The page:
After completing the trawls for Station 4, we found ourselves at the start of a windrow, which created a long strip of accumulated plastics and random discarded objects. Charlie and the Drone Gals set up on the bow, and the guys of Team Dingy was ready to make a rapid response to retrieve what the drone spots from the air.

We saw another single breach in the distance, the creature flashing a white underbelly before splashing back in, likely a great white or mako which are known for such aerials, (definitely not a whaley kind of a breach). The guys also got a visit in the dingy, from a shark identified as a blue. We concluded based on all the sightings as well as windrow, that we are likely in a high production zone of the gyre.

The late afternoon brought another adventure – a buoy with pole extending about 6 vertical feet. Captain Charlie decided to use this opportunity and the fair weather to deploy the purse seine net, as there were likely fish congregating around it that could be captured and analyzed. It should be noted, this is no easy task for professional fishermen.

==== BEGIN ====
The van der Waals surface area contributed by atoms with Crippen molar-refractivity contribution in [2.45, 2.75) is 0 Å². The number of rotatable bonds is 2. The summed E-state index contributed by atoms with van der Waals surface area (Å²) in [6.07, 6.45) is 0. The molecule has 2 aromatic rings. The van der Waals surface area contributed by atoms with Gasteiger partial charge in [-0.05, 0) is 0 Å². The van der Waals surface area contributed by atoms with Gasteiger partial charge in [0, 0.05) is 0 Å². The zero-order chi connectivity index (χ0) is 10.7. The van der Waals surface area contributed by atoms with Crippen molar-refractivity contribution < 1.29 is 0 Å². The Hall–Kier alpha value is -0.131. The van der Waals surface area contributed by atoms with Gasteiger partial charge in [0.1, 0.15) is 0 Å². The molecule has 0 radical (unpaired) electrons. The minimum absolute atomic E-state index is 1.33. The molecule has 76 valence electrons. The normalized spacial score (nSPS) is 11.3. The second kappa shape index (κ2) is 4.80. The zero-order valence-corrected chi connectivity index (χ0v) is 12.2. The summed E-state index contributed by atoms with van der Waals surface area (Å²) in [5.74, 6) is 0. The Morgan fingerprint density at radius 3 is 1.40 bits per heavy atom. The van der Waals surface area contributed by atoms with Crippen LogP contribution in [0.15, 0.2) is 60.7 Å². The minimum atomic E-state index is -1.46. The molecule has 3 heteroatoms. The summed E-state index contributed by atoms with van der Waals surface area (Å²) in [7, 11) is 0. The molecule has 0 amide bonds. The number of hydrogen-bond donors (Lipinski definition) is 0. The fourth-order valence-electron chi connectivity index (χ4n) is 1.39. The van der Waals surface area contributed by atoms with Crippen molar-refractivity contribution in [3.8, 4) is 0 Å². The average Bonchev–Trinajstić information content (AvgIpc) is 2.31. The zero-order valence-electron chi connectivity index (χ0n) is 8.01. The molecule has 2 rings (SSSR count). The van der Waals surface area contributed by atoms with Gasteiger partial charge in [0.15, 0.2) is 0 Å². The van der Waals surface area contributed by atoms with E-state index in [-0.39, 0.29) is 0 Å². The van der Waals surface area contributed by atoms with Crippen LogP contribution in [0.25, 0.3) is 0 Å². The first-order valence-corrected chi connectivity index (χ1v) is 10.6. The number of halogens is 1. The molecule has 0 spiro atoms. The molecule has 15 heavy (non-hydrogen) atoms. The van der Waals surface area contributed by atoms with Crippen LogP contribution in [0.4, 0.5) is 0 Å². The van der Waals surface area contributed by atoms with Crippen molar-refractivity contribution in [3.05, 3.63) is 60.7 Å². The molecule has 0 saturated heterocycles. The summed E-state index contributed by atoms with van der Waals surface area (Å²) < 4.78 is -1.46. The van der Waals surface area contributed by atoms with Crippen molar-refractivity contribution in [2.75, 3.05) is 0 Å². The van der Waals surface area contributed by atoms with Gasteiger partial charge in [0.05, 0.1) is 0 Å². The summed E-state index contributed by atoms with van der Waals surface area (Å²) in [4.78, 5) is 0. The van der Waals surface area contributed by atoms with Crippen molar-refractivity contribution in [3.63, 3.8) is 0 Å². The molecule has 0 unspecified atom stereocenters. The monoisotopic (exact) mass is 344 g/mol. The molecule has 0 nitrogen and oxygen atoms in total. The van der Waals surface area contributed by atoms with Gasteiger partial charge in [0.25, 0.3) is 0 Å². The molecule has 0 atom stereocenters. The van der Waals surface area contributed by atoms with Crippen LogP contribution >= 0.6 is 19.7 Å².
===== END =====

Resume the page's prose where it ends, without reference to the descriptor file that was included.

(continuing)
In a production that took several hours and each and every one of us in multiple roles, we managed to successfully deploy the purse seine net and capture 26 small fish – many of which Jesus got to sample and dissect, some preserved. By the time the last rays of daylight beamed down, there were back pats and high fives all around for a job well orchestrated considering this was a bold first attempt. Exhaustion is setting in for each of us in turn and we are glad to stay in place for the next few hours. We can confirm, with high degree of certainty for all on board, is this has been a truly epic day.

Date Posted: July 29, 2014 @ 11:06 pm Comments (0) | Comment Shortcut


Posted by: Cynthia Matzke